I have been to Moab something like eight times now, but always with company -- geology classes, friends, significant others. Since I enjoy doing things by myself, a solo trip was nothing bad, but it was a long way for me to drive alone. It would also be my first time in a long time going out in the fall; usually when I had visited, it had been springtime. Now that I was quite familiar with the area I was curious to see if it would look very different and if the leaves would be changing.
I left Wednesday night after work. The setting sun eerily lit up the smoke from the forest fires.
I drove through the dark for an hour and a half to the free campground. As when I'd come in five days before, it was filled with campers already asleep. Since the latrine had been quite smelly last time I was there, I chose a site far from it. Then I looked at the latrine, not wanting to walk the distance I'd just created in order to go to the bathroom. And it was dark, after all, so I just squatted next to my car and peed there.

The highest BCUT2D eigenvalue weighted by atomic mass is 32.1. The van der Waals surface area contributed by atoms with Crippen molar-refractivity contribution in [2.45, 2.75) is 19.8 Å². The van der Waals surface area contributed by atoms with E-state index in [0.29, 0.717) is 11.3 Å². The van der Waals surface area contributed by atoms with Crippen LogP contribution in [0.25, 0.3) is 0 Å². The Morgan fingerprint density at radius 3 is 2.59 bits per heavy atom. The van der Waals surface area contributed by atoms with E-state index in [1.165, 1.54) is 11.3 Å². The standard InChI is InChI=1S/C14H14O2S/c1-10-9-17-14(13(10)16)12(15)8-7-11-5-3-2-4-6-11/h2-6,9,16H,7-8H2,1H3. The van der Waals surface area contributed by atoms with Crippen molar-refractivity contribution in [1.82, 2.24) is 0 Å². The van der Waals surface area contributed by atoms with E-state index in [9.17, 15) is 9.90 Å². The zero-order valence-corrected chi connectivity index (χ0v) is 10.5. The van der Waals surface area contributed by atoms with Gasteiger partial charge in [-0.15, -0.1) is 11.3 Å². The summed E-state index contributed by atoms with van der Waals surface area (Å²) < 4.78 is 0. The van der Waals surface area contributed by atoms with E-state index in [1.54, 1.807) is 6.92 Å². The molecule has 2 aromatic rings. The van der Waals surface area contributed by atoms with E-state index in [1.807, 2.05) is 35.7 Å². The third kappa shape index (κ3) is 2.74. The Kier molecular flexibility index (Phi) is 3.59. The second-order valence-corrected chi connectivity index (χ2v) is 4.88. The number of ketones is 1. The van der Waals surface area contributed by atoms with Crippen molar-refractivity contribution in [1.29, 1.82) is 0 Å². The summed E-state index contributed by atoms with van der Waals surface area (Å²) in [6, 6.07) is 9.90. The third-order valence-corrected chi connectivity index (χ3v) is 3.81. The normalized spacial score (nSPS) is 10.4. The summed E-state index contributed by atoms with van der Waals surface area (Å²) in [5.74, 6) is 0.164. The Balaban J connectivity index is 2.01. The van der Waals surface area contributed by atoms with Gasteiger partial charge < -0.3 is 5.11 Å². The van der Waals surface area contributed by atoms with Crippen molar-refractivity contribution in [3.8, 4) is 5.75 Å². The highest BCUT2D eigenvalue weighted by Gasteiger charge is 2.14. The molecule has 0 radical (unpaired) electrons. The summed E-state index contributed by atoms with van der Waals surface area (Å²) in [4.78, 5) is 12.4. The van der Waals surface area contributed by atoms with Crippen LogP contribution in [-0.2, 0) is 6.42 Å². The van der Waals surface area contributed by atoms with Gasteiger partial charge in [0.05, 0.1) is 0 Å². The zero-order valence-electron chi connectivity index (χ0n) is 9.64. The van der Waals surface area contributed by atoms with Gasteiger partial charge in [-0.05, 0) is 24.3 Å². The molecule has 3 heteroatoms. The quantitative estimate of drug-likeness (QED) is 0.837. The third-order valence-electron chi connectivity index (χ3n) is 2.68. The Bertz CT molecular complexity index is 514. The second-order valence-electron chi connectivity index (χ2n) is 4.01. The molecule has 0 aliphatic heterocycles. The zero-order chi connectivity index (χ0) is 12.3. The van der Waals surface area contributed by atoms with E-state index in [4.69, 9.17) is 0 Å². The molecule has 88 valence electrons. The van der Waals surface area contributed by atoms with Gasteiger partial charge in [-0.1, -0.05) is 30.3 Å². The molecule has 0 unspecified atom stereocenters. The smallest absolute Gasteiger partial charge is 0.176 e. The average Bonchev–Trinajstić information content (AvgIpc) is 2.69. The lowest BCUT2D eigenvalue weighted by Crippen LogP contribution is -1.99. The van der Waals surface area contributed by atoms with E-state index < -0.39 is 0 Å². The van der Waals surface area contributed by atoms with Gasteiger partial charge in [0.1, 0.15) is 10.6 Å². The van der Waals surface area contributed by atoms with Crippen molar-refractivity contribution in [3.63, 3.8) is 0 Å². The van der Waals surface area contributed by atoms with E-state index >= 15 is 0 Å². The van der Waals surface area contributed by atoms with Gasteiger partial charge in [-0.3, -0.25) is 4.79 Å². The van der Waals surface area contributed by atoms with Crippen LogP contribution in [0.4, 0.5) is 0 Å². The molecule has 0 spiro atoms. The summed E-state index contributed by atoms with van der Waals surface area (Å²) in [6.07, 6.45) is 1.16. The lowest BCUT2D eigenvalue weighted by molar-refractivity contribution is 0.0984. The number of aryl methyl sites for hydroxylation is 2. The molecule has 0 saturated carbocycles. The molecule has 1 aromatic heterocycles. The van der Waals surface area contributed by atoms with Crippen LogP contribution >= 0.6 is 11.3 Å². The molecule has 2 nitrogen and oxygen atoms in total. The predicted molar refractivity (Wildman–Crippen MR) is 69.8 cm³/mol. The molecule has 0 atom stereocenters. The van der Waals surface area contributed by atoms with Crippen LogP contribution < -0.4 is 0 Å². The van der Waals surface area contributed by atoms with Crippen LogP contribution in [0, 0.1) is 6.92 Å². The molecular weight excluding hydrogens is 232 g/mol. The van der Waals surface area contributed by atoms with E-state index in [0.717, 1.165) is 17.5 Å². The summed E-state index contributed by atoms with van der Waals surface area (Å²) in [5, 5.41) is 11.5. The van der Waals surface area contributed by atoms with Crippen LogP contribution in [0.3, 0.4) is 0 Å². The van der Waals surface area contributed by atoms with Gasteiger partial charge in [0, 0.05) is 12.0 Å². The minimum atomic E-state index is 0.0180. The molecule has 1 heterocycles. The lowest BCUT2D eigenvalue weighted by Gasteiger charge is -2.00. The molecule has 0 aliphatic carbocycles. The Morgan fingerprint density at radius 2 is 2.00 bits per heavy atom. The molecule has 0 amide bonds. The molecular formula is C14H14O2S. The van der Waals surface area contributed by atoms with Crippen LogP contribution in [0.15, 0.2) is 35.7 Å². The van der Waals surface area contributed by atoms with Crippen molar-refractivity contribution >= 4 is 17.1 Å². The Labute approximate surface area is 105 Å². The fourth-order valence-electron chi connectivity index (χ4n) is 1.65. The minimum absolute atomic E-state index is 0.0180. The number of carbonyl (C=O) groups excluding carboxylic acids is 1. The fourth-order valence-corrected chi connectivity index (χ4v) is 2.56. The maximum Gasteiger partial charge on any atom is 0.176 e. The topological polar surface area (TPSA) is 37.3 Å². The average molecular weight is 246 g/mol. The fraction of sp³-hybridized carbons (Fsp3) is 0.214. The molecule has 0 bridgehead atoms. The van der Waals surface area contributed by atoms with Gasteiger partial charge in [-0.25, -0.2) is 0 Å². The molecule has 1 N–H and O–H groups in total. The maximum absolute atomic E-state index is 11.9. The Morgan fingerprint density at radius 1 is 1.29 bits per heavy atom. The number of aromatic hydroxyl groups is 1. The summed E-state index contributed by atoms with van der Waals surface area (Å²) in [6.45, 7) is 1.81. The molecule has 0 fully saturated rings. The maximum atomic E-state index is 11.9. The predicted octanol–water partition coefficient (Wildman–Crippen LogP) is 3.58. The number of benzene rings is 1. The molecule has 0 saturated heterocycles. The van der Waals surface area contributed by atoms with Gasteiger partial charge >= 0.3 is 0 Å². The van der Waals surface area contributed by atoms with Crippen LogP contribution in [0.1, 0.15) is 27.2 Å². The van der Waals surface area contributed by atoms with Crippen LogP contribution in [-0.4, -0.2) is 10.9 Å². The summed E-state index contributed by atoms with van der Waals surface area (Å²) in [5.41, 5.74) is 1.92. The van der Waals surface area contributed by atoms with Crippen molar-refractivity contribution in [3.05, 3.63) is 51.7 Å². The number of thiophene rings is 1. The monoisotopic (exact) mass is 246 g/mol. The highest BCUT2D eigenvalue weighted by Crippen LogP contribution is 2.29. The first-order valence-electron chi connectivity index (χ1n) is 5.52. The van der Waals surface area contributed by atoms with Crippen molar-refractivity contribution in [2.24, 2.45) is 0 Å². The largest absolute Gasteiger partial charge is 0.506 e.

And again, just as when I'd camped here five nights before, my alarm failed to wake me in the morning. I can't think of any reason why. As far as I know, there's no magical interference waves a car creates that jam the circuits of alarm clocks. I still had a four-hour drive back to Denver and I was going to be very late for work.
As I walked to the bathroom I realized that I was very close to another campsite. A campsite where about eight people were sleeping under the stars, no tent to shield them from the view of the sky during the night. Or from me peeing right next to my car seven hours before. I wondered if anyone had seen me. In the end, I was hard-pressed to care. I will probably never see any of those people again in my life.
It was a long, tired drive back home, and then I had a full day of work. But it had been worth it, to see that sky. I was already missing Moab by the time I got home. But it's only seven more months until the warm weather returns, and I can go back.